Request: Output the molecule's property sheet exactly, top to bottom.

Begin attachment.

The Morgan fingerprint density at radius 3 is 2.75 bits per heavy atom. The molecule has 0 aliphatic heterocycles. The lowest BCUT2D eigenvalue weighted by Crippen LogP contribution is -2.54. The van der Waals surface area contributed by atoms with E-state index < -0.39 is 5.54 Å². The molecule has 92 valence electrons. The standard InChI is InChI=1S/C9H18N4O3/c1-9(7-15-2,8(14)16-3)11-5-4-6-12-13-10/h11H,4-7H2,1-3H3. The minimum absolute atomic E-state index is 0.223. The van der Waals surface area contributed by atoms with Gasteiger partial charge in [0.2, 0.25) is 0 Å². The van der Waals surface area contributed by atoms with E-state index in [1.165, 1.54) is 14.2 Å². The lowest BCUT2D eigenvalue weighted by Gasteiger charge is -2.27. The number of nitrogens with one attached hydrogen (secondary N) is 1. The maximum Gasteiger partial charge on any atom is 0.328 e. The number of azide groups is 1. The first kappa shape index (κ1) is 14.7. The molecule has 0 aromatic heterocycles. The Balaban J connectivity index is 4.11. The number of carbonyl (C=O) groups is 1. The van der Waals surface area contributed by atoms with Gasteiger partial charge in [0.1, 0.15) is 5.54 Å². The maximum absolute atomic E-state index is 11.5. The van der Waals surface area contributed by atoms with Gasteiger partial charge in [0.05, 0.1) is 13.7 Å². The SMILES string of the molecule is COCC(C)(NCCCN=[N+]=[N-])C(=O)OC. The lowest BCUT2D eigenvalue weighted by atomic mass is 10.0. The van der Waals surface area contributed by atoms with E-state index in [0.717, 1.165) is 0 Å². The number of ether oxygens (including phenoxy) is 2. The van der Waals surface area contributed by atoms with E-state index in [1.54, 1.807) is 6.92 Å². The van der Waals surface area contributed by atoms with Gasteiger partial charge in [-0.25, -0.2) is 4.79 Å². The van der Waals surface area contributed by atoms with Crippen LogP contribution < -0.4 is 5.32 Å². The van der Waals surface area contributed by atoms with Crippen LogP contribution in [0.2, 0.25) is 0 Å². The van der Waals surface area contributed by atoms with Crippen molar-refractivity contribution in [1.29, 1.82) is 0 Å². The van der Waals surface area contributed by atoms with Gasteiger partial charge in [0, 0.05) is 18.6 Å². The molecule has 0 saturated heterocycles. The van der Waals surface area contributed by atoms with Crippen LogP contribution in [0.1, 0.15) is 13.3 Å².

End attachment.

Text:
The Morgan fingerprint density at radius 3 is 2.75 bits per heavy atom. The molecule has 0 aliphatic heterocycles. The lowest BCUT2D eigenvalue weighted by Crippen LogP contribution is -2.54. The van der Waals surface area contributed by atoms with E-state index < -0.39 is 5.54 Å². The molecule has 92 valence electrons. The standard InChI is InChI=1S/C9H18N4O3/c1-9(7-15-2,8(14)16-3)11-5-4-6-12-13-10/h11H,4-7H2,1-3H3. The minimum absolute atomic E-state index is 0.223. The van der Waals surface area contributed by atoms with Gasteiger partial charge in [0.2, 0.25) is 0 Å². The van der Waals surface area contributed by atoms with E-state index in [1.165, 1.54) is 14.2 Å². The lowest BCUT2D eigenvalue weighted by Gasteiger charge is -2.27. The number of nitrogens with one attached hydrogen (secondary N) is 1. The maximum Gasteiger partial charge on any atom is 0.328 e. The number of azide groups is 1. The first kappa shape index (κ1) is 14.7. The molecule has 0 aromatic heterocycles. The Balaban J connectivity index is 4.11. The number of carbonyl (C=O) groups is 1. The van der Waals surface area contributed by atoms with Gasteiger partial charge in [0.1, 0.15) is 5.54 Å². The maximum absolute atomic E-state index is 11.5. The van der Waals surface area contributed by atoms with Gasteiger partial charge in [0.05, 0.1) is 13.7 Å². The SMILES string of the molecule is COCC(C)(NCCCN=[N+]=[N-])C(=O)OC. The lowest BCUT2D eigenvalue weighted by atomic mass is 10.0. The van der Waals surface area contributed by atoms with E-state index in [0.717, 1.165) is 0 Å². The number of ether oxygens (including phenoxy) is 2. The van der Waals surface area contributed by atoms with E-state index in [1.54, 1.807) is 6.92 Å². The van der Waals surface area contributed by atoms with Gasteiger partial charge in [-0.25, -0.2) is 4.79 Å². The van der Waals surface area contributed by atoms with Crippen LogP contribution < -0.4 is 5.32 Å². The van der Waals surface area contributed by atoms with Crippen LogP contribution in [0.2, 0.25) is 0 Å². The van der Waals surface area contributed by atoms with Crippen molar-refractivity contribution in [1.29, 1.82) is 0 Å². The van der Waals surface area contributed by atoms with Gasteiger partial charge in [0, 0.05) is 18.6 Å². The molecule has 0 saturated heterocycles. The van der Waals surface area contributed by atoms with Crippen LogP contribution in [0.1, 0.15) is 13.3 Å².